The Sceptical Chymist
November 11, 2005 7:23 AM   Subscribe

The Works of natural philosopher Robert Boyle (1627 - 1697) at the Robert Boyle Project, based at Birkbeck College, University of London.
Widely regarded as the first modern chemist (his book The Sceptical Chymist is perhaps the founding text of chemistry as a science), he was also an alchemist and made significant contributions in physics (for example Boyle's law) and physiology.
The Robert Boyle homepage has as its centrepiece a large collection of images of Boyles' papers. Images and transcriptions of his marvellous work diaries are available at the AHRC Centre for Editing Lives and Letters.
posted by thatwhichfalls (5 comments total)
(Note: the work diaries site looks like crap in everything except IE sadly.)

The workdiaries are particularly wonderful and clearly show how Boyle was interested in everything (extracts chosen almost at random):

"I saw a rose bush that had an ordinary Stocke and it beares Damaske roses white roses Rosa Mudi's and yellow roses. The white were full blowne, the red leaves of the Rosa Mundi began to appeare betwixt the green. The yellow were not yet blowne but there was great store're' inserted, replacing 'w' deleted of them. "

"About 3 months before the late great Plague began in London (in the year 1665) there came to Dr. M. a Patient of his to desire his advice for her Husband, & the Dr. haveing enquird what aild him, she answerd that his cheef Distemper was a swelling in his Groine, & upon that occasion added that her husband assurd her of his being confident that the next Summer the Plague would be very rife in London, for which Prædiction he gave this reason that in the last great Plague he fell sick of that Desease; & he then had a Pestilentiall Tumor'T' altered from 'h', soe in 2 other Plagues that since happen'd though much inferior to that great one, each of them had a riseing in his Body to be its forerunner, & now haveing ‹a› great tumor in the forementiond place he doubted not but it would be follow'd by a rageing Pestilence, which accordingly ensu'd. Haveing heard much talk of something of this nature by the Dr. I enquir'd of him how much of it was true, & receivd for answer the foregoeing narrative."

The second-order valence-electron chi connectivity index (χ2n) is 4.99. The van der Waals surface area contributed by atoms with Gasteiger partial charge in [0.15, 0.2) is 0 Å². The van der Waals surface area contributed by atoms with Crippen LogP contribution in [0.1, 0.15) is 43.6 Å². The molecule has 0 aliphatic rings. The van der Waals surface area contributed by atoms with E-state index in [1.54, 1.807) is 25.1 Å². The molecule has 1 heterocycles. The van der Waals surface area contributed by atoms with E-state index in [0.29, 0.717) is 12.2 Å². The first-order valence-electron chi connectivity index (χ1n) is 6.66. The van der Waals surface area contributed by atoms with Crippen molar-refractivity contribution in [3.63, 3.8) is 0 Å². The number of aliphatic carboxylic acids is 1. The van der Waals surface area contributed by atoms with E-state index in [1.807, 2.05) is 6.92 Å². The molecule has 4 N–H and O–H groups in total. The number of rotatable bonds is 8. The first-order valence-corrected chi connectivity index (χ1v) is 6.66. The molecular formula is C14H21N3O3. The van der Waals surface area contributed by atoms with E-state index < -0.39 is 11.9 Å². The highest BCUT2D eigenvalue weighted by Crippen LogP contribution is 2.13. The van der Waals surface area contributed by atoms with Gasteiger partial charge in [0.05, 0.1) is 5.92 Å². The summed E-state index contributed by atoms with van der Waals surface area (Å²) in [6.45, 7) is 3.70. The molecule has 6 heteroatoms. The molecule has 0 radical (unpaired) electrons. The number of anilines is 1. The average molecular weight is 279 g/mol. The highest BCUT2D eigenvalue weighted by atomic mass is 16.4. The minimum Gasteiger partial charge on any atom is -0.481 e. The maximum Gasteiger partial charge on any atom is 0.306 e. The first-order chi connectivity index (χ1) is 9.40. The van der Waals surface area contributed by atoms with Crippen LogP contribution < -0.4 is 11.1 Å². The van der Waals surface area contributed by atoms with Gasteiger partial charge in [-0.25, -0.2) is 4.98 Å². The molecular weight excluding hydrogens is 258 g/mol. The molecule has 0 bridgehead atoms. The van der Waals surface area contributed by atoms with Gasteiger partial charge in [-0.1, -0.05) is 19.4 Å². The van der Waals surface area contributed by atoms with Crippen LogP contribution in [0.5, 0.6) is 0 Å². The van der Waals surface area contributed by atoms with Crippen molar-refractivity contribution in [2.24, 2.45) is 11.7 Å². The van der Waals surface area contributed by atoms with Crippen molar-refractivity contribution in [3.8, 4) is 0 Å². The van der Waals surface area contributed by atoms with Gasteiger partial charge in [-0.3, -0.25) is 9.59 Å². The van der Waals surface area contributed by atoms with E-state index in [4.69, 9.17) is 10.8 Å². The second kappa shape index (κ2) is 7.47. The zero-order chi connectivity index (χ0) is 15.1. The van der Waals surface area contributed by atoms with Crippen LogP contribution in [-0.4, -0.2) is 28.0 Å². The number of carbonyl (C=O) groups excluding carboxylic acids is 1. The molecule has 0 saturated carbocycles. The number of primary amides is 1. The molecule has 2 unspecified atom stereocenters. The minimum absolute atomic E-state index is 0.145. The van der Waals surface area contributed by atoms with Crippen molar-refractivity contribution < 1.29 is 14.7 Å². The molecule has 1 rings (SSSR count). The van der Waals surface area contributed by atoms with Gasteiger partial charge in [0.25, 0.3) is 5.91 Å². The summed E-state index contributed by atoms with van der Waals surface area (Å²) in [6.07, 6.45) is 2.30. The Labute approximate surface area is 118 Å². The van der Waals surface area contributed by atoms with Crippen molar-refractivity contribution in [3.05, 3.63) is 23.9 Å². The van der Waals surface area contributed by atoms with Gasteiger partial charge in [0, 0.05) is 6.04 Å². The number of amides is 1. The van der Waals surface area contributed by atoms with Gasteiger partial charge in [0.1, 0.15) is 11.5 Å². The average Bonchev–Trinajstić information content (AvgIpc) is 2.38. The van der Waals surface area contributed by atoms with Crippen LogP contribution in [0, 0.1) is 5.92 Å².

"The little Loadstone I weare in a gold Ring with one Pole tooke up a key that weighd 159 grains."
posted by thatwhichfalls at 7:25 AM on November 11, 2005

Main link via Science NetWatch.
posted by thatwhichfalls at 7:27 AM on November 11, 2005

There's a great pub next to where he's buried.
posted by veedubya at 7:55 AM on November 11, 2005

I recently read Neil Stephenson's The Baroque Cycle which is great reading and it focuses on the emergence of science and natural philosophy in this era.

Good reading.
posted by delmoi at 10:29 AM on November 11, 2005

Anytime a post like this gets put up it makes me want to do a fourth reading of The Barouqe Cycle.

I loved those books a little too much for my own good.
posted by sourwookie at 11:39 AM on November 11, 2005

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